What is visible within a science, the sorts of statements it can make and encompass, the discursive strategies it deploys – these are all contingent upon some prior condition, at least, according to a disparate range of modern philosophers. For Heidegger, Gestell (enframing) provides the precondition for something to be made present. For Foucault, drawing from the latter, an episteme is the condition of possibility of knowledge. In Kuhn’s philosophy of science, paradigms provide the boundaries within which ‘normal science’ can occur, and Wittgenstein wrote of the rules of language games.
Whilst these concepts are not straightforwardly equivalent, what they share is the idea that there are a priori assumptions that precede scientific research, and that the products of such research will be contingent upon these assumptions in various ways. The assumptions ordain in advance what can be seen, and what can be said, and what simply makes no sense within a given perspective. This point seems to be forgotten by those who are most enthusiastic about the notion of psychology as a ‘science’ (as opposed to say, psychology as a branch of metaphysics, or as a subset of psychoanalysis).
What psychology makes visible, and what it articulates, within its particular framework, is principally devoted to the statistical study of hypothetical constructs (diagnoses, ‘traits’, states, ‘behaviours’, etc). What is rendered invisible, or unsayable in this approach? First, and most obviously there is no proper consideration of ontology, no thorough or coherent analysis of the sort of being to whom one is appending all these statistical artifices. Secondly, there is a refusal of the qualitative dimensions of empiricism, as if anything that cannot be assigned a number is essentially non-existent. Thirdly, there is very largely a repudiation of the social and linguistic dimensions of human life – despite their conceptual contiguity, sociology, history and linguistic perspectives are sidelined in an Anglophone psychology that is fundamentally atomistic, with socio-linguistic ‘’factors’ tacked on as a kind of ontological afterthought. This accounts, for instance, for the ludicrous lengthiness of the tired nature-nurture debacle, as if something like human ‘nature’ could wander about unmediated by social bonds, laws and language. No such nature exists, except, perhaps, in mythology, yet to question these untenable assumptions, or others (‘temperament’ comes to mind, as does the notion of ‘cognition’) is to situate oneself outside of respectable scientific discourse, as currently conceived. There are the two options from which to choose, it seems to me – either a narrow, quantitative, pettyfogging ‘science’ of psychology, that ignores the most vital aspects of human life in pursuit of concepts that are as degraded as they are ridiculous; or, something altogether different to science itself, but which replaces rigour with statistical fetishism.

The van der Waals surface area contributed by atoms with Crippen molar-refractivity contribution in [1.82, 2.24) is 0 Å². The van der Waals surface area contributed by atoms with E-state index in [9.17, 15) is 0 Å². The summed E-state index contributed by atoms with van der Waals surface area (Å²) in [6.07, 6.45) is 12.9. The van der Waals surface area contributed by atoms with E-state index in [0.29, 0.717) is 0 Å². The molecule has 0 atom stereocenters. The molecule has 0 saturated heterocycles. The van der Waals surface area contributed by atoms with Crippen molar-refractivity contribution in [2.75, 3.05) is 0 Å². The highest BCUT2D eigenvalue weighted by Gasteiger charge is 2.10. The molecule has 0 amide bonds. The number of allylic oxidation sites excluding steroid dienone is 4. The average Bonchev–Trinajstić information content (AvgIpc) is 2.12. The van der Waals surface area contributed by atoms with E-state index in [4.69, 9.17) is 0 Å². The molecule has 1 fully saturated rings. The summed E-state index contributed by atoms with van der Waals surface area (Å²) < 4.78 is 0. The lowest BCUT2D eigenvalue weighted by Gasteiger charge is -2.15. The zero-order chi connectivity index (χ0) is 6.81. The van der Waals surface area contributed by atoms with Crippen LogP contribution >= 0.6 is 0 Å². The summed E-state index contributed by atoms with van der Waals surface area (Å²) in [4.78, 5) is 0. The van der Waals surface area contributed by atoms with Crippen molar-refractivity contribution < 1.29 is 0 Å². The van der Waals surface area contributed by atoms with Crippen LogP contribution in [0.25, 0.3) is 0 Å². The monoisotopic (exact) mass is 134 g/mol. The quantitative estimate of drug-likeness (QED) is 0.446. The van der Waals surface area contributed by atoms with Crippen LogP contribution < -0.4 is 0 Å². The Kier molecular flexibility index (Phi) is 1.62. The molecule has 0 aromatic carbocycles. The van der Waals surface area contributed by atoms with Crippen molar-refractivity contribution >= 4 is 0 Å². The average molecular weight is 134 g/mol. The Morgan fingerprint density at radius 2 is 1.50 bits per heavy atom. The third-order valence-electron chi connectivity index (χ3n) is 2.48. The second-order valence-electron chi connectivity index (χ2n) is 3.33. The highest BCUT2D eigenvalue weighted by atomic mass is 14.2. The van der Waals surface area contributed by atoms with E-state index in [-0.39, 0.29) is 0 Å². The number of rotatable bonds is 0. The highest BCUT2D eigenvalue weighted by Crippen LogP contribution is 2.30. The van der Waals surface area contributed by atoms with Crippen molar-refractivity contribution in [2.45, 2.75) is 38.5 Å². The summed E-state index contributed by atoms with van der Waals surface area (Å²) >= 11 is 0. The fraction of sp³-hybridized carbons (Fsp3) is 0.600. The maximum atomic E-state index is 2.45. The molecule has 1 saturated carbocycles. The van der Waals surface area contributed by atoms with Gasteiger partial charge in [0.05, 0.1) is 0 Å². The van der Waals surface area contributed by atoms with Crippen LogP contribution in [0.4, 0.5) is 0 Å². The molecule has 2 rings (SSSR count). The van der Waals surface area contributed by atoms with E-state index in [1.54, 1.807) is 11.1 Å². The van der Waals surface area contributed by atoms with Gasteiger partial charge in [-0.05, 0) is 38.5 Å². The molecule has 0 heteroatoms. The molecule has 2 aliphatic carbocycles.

Of course, within a science (or paradigm, or framework) like psychology, there can only ever be a limited contest of ideas. Mostly, there is a contest of power, more or less independent of ideas. Authorities determine what is scientific or ‘evidenced-based’. To dare to observe flaws in the ‘science’ of psychology is to risk accusations of unprofessionalism or scientific nihilism. Students and would-be practitioners must obey their masters if they want a Masters.
And these issues are not merely theoretical. If an entire discipline construes human subjects as mere bundles of data, from which ‘information’ is to be extracted as efficiently as possible, one might expect this to be reflected in clinical practice, and it is (often). The individuals, institutions and systems that treatment people thus can regard themselves ‘scientific’.
In discussion with certain colleagues in recent times, I thought it useful to reflect on Lacan’s shift from a ’structuralist’ psychoanalysis rooted in linguistics (in the 1950s) to his ‘late’ work, which I figure to date from around the time of Seminars XVI and XVII. (Structuralism is in quotes here as Lacan, for his part, denied being a structuralist per se). To put it very schematically, there are several reasons why I believe Lacan moved away from the clinic of the 1950s, with its language derived from Saussure and Jakobson, to his later period. I present some of these reasons here, without claiming that the list is any way exhaustive: